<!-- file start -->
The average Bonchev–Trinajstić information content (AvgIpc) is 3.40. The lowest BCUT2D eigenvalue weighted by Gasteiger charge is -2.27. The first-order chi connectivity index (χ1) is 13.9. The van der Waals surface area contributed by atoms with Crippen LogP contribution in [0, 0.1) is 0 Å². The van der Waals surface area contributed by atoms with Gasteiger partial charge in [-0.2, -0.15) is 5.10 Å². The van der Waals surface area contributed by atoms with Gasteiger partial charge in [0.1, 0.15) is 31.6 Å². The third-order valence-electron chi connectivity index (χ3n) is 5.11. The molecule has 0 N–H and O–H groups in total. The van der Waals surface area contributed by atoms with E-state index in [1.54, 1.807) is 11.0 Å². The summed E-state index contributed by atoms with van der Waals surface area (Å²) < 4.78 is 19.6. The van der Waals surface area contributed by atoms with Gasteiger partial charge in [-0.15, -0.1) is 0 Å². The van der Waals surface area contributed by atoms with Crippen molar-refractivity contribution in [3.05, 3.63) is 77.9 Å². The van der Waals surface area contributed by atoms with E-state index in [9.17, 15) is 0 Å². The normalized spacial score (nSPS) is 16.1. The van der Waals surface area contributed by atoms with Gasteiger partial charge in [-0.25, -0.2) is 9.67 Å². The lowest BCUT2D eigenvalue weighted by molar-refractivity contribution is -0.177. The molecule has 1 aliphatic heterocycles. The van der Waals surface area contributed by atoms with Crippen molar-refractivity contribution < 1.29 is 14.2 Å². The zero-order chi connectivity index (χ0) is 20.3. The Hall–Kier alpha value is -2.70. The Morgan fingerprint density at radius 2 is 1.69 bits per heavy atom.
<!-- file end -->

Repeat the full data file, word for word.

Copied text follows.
The average Bonchev–Trinajstić information content (AvgIpc) is 3.40. The lowest BCUT2D eigenvalue weighted by Gasteiger charge is -2.27. The first-order chi connectivity index (χ1) is 13.9. The van der Waals surface area contributed by atoms with Crippen LogP contribution in [0, 0.1) is 0 Å². The van der Waals surface area contributed by atoms with Gasteiger partial charge in [-0.2, -0.15) is 5.10 Å². The van der Waals surface area contributed by atoms with Gasteiger partial charge in [0.1, 0.15) is 31.6 Å². The third-order valence-electron chi connectivity index (χ3n) is 5.11. The molecule has 0 N–H and O–H groups in total. The van der Waals surface area contributed by atoms with E-state index in [1.54, 1.807) is 11.0 Å². The summed E-state index contributed by atoms with van der Waals surface area (Å²) < 4.78 is 19.6. The van der Waals surface area contributed by atoms with Gasteiger partial charge in [-0.15, -0.1) is 0 Å². The van der Waals surface area contributed by atoms with Crippen molar-refractivity contribution in [3.05, 3.63) is 77.9 Å². The van der Waals surface area contributed by atoms with E-state index in [9.17, 15) is 0 Å². The normalized spacial score (nSPS) is 16.1. The van der Waals surface area contributed by atoms with Gasteiger partial charge in [-0.25, -0.2) is 9.67 Å². The lowest BCUT2D eigenvalue weighted by molar-refractivity contribution is -0.177. The molecule has 1 aliphatic heterocycles. The van der Waals surface area contributed by atoms with Crippen molar-refractivity contribution < 1.29 is 14.2 Å². The zero-order chi connectivity index (χ0) is 20.3. The Hall–Kier alpha value is -2.70. The Morgan fingerprint density at radius 2 is 1.69 bits per heavy atom.